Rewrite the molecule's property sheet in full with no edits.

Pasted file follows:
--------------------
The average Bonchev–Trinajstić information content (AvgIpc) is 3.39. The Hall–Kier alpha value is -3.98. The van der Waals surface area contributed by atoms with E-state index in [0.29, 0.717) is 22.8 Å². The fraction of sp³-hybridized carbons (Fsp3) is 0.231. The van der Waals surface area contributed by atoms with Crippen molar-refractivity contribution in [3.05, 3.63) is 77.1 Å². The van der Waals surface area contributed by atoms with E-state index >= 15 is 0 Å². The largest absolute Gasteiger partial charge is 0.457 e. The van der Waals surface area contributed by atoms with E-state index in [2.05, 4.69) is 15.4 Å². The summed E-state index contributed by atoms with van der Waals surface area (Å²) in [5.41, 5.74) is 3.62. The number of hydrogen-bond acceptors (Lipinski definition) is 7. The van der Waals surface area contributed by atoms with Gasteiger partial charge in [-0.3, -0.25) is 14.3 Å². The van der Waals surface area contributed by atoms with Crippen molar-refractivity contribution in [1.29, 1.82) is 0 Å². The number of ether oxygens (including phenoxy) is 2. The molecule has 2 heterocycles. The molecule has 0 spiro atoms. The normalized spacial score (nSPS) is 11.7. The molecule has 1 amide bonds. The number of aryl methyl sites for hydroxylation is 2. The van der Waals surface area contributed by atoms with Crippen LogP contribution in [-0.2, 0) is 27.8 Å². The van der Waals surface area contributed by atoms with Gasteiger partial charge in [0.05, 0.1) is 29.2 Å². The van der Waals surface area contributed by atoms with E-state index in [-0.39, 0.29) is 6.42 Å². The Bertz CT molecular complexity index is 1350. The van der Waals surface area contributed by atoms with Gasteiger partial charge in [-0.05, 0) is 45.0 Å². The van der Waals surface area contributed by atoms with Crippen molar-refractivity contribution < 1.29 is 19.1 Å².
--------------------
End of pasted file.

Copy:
The average Bonchev–Trinajstić information content (AvgIpc) is 3.39. The Hall–Kier alpha value is -3.98. The van der Waals surface area contributed by atoms with E-state index in [0.29, 0.717) is 22.8 Å². The fraction of sp³-hybridized carbons (Fsp3) is 0.231. The van der Waals surface area contributed by atoms with Crippen molar-refractivity contribution in [3.05, 3.63) is 77.1 Å². The van der Waals surface area contributed by atoms with E-state index >= 15 is 0 Å². The largest absolute Gasteiger partial charge is 0.457 e. The van der Waals surface area contributed by atoms with E-state index in [2.05, 4.69) is 15.4 Å². The summed E-state index contributed by atoms with van der Waals surface area (Å²) in [5.41, 5.74) is 3.62. The number of hydrogen-bond acceptors (Lipinski definition) is 7. The van der Waals surface area contributed by atoms with Gasteiger partial charge in [-0.3, -0.25) is 14.3 Å². The van der Waals surface area contributed by atoms with Crippen molar-refractivity contribution in [1.29, 1.82) is 0 Å². The number of ether oxygens (including phenoxy) is 2. The molecule has 2 heterocycles. The molecule has 0 spiro atoms. The normalized spacial score (nSPS) is 11.7. The molecule has 1 amide bonds. The number of aryl methyl sites for hydroxylation is 2. The van der Waals surface area contributed by atoms with Crippen LogP contribution in [-0.2, 0) is 27.8 Å². The van der Waals surface area contributed by atoms with Gasteiger partial charge in [0.05, 0.1) is 29.2 Å². The van der Waals surface area contributed by atoms with E-state index in [-0.39, 0.29) is 6.42 Å². The Bertz CT molecular complexity index is 1350. The van der Waals surface area contributed by atoms with Gasteiger partial charge in [-0.05, 0) is 45.0 Å². The van der Waals surface area contributed by atoms with Crippen molar-refractivity contribution < 1.29 is 19.1 Å².